Logan Roy, the grumpy 80-year-old billionaire owner of media conglomerate Way-star Royco — a little bit Disney, a lot News Corp. — as played by Brian Cox is a pretty loathsome boss and father. That’s bad for his children, especially his second-oldest son, Kendall (Jeremy Strong), who’s in line to take over when Logan steps down and may or may not be up to the task. He probably isn’t up to it, based on how he handles what is supposed to be a key merger deal at the start of episode one.
Logan hasn’t exactly been supportive and isn’t ready to give up control, whatever the arrangements were. Heroes — even likeable characters — are in short supply in the extended Logan family, with the possible exception of Marcia (Hiam Abbass), the Scottish patriarch’s third wife, who seems loving and supportive but is a potential threat to the adult heirs inheriting the old man’s wealth and power.
Despite Cox’s comic gifts, humor is pretty scant, too, at the start of this series, except for some cringe-worthy misbehavior by Kendall’s younger brother, Roman (Kieran Culkin), who’s involved in the business but is basically an unskilled, misogynistic jerk.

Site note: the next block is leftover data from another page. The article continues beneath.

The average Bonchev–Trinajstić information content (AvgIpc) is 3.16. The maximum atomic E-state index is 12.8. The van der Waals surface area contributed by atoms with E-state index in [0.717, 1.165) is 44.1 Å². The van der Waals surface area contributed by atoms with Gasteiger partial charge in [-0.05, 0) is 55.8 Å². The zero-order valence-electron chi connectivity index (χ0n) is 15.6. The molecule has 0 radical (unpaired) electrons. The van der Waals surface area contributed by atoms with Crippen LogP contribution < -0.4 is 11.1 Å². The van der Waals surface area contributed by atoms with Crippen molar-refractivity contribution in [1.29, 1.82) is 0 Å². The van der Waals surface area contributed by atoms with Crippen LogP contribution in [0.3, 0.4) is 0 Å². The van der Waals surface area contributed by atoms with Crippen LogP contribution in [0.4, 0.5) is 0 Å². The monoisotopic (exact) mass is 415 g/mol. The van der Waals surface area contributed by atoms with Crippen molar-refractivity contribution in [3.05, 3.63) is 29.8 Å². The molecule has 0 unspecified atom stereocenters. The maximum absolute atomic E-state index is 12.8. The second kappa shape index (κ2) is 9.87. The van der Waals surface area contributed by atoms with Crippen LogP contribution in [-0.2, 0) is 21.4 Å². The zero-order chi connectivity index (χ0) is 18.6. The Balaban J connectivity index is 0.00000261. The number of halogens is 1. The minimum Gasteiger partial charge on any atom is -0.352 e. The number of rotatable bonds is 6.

There’s an older brother, Connor (Alan Ruck), from Logan’s second wife. He’s decided business is not for him, and he lives in a compound in New Mexico. Sister Siobhan (“Shiv”), played with some subtlety by Sarah Snook, is the youngest and works as a political consultant.
Fine support work comes from J. Smith-Cameron as general counsel Gerri Kellman, and Kendall grows over time as a character. But the show doesn’t hit its stride until the fourth episode, which is a long time to hang in with this dysfunctional family. After that, the dialogue and jokes get sharper and there are fine set pieces built around a boardroom showdown, a (predictably) ugly Thanksgiving and a family group therapy session.